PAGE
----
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    ABSTRACT: Lay participation in health care decision making lacks an adequate analysis from an organizational perspective. This article aims to develop conceptual devices to analyze policies and practices and the ways in which these could be further developed. By recapping established frameworks and drawing on theories of professional organizations, four participatory roles and their potential to adapt organizational decisions to internal requirements and external challenges are elaborated. While individual patient participation is widely acknowledged, there is still a lack of systematic approaches to the roles of significant others, patient groups, and the broader community and their implementation within health care organizations.
    Administration &amp Society 09/2015; 47(7):827– 850. DOI:10.1177/0095399713489829 · 0.73 Impact Factor
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    • "These low levels of implementation contrast the range of case studies that illustrate that PPI has clear benefits for service improvement. They also reflect that in practice barriers for the implementation of PPI exist, in particular the still prevalent assumption that patients cannot make a contribution, the threat that PPI poses by potentially challenging established principles of health service organization (e.g. by putting into the public domain data on potential quality problems), the time requirements to make PPI work and the lack and expertise of dedicated coordinators to make the best out of PPI (Han et al., 2013; Wiig et al., 2013; Renedo et al., 2014; Thompson, 2007; Fudge et al., 2008). "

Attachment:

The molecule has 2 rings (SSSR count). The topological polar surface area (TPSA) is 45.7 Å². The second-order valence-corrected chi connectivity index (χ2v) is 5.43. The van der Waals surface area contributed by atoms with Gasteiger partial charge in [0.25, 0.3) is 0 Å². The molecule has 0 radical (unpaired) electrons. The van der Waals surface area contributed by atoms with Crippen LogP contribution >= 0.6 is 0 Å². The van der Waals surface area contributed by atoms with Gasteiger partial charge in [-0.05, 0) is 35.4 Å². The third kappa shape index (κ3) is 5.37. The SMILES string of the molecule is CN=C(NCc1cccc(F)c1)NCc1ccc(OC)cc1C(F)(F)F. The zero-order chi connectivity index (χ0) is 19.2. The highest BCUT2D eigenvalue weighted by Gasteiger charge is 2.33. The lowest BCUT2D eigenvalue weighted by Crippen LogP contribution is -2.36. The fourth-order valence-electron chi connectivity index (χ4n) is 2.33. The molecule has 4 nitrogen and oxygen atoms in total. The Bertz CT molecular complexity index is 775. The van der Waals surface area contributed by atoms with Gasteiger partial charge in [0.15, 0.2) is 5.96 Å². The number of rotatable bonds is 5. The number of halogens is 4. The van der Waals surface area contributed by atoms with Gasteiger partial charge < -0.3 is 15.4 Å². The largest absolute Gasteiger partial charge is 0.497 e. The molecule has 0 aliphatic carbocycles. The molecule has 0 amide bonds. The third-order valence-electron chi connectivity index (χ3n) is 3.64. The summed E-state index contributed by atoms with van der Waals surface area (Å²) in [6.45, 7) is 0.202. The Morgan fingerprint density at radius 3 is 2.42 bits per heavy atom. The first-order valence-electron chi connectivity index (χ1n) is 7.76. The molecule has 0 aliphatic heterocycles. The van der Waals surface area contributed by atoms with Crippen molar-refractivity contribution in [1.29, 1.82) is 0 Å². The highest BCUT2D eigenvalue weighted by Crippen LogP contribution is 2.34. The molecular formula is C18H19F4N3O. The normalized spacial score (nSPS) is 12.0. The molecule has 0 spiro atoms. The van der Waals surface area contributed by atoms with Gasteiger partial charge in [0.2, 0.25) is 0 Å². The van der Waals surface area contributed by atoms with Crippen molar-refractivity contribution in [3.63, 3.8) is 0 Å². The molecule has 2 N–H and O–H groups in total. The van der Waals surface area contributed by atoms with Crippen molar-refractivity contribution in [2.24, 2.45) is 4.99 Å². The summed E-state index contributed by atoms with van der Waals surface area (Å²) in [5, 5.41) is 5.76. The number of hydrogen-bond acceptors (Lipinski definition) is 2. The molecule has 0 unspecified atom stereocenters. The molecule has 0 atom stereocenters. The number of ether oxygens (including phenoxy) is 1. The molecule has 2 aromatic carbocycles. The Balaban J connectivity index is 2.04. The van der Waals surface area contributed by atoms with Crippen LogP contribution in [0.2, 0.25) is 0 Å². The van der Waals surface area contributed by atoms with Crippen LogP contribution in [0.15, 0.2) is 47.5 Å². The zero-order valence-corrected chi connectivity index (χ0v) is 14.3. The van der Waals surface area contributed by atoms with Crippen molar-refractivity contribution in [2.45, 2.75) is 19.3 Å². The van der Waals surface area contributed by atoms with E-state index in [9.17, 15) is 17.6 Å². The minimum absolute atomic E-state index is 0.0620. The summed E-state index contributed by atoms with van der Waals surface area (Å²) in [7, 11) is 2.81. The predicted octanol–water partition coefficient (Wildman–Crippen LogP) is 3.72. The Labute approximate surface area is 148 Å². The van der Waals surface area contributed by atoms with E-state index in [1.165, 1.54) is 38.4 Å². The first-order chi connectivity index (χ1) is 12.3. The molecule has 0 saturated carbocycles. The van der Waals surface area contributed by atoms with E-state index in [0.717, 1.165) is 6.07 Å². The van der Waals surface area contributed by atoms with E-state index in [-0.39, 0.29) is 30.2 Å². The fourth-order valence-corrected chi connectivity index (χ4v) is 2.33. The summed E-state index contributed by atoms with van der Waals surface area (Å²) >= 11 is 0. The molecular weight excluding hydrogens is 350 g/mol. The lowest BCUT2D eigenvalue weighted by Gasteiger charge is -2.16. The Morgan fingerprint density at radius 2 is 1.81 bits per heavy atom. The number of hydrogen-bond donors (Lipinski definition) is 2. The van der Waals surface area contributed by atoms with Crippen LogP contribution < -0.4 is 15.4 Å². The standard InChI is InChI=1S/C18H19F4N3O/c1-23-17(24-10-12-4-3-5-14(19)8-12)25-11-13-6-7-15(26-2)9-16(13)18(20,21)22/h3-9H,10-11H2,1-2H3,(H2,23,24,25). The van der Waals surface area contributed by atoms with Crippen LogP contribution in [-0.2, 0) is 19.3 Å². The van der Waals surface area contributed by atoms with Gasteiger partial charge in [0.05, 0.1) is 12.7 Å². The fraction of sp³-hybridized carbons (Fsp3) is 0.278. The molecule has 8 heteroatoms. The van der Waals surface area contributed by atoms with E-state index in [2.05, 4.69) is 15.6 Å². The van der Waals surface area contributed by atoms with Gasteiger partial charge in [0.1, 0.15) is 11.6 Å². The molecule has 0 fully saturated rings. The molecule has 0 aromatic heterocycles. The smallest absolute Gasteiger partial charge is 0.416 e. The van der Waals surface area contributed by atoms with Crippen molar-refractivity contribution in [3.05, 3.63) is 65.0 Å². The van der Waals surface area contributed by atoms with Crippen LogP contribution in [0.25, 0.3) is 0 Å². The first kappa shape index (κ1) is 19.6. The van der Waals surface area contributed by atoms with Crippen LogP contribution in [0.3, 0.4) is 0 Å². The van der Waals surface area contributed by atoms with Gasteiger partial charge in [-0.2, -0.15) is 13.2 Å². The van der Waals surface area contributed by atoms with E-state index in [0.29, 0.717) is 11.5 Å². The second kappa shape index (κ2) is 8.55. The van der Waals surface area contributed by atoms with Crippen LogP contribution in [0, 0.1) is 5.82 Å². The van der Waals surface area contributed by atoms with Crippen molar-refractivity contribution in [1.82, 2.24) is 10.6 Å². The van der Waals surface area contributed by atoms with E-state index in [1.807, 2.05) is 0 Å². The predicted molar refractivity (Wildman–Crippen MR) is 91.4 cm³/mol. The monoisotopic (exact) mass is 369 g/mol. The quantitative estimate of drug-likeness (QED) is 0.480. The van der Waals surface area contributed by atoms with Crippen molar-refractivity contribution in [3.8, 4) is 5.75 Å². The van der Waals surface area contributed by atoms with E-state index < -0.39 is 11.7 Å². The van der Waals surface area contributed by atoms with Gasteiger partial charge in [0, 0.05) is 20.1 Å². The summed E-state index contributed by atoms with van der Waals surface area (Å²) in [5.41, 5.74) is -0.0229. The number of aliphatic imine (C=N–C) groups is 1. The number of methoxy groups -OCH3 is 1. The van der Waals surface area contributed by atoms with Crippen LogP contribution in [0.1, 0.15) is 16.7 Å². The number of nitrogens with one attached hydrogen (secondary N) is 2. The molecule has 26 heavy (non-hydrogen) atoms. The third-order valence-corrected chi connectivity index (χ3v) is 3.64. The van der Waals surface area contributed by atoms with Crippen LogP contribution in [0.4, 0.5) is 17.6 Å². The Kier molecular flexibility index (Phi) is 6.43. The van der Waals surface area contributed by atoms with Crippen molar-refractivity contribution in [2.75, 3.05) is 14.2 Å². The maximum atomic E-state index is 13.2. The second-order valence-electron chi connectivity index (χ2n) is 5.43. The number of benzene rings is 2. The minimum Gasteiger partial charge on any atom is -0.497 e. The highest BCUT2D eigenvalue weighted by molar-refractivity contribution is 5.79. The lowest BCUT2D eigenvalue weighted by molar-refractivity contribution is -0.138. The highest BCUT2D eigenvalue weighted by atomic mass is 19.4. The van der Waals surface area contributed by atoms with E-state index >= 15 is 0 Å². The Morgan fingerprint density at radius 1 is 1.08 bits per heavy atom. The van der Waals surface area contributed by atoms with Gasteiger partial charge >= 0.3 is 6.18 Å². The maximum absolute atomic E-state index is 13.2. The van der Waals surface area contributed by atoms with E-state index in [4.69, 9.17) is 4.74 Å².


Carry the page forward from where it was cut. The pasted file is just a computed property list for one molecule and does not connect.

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    ABSTRACT: Purpose - The purpose of this paper is to review how patient and public involvement (PPI) can contribute to quality improvement functions and describe the levels of PPI in quality improvement functions at hospital and departmental level in a sample of European hospitals. Design/methodology/approach - Literature review and cross-sectional study. Findings - PPI takes multiple forms in health care and there is not a single strategy or method that can be considered to reflect best practice. The literature reveals that PPI can serve important functions to support quality improvement efforts. In contrast, the assessment of actual PPI in quality improvement shows that PPI is low. Research limitations/implications - Findings are not representative of hospitals in the EU. Practical implications - A diverse set of methods and tools that can be employed to realize PPI. Service providers should consider PPI at all stages, in particular in setting quality standards and criteria and in evaluating the results. Originality/value - Contextualization of empirical findings with case studies from the literature that inform further practice and research on PPI.
    Journal of Health Organisation and Management 08/2015; 29(5):556-69. DOI:10.1108/JHOM-07-2014-0122 · 0.36 Impact Factor